F Action learning (action-reflection learning) F Checklists, attribute listing, morphological

analysis, and forced relationships F Using analogy F PCT approach and analogy F The Gordon technique F Dialogue via the “talking stick”

One of the oldest forms of systematic group problem solving (introduced in the 1950’s) is brainstorming. Originally developed in the U.S. advertising industry, it has been used in all kinds of organizations, worldwide. Its basic tenet is to separate idea creation from idea evaluation. Why? Because if the two processes are combined, ideation is likely to suffer. Visualize these typical reactions anyone of us might have to a new idea:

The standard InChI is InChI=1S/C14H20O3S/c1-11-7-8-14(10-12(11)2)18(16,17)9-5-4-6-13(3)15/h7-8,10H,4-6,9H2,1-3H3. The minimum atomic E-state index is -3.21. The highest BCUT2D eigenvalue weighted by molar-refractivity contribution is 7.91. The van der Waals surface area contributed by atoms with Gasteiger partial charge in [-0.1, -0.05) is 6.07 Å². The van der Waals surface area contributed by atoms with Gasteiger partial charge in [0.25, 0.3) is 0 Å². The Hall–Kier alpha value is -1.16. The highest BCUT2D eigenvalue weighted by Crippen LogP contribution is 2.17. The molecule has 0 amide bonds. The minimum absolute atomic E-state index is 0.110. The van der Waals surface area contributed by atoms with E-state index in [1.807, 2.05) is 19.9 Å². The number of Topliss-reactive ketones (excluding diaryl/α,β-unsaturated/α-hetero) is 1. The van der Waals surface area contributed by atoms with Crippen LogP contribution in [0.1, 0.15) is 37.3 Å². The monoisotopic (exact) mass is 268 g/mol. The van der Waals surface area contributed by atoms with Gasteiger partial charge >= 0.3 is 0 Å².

“Good theory, but it’ll never work.” “We’ve tried that one before.” “It conflicts with current policies.” “The boss (or headquarters, or the field) won’t go

for it.” “Sounds expensive.” “It might set a precedent.” “Not in the budget.” “Is this the time for it?” “Let’s not rush into that.” “But our people (or customers) are different.” “What about the extra people to implement it?” Many more of these “killer phrases” could be

added. The point is that if you or I come up with an idea and someone reacts negatively to it, it isn’t very likely to encourage further ideation on our part. Conversely, if all of our ideas are accepted (recorded) without evaluation, we’ll keep contributing.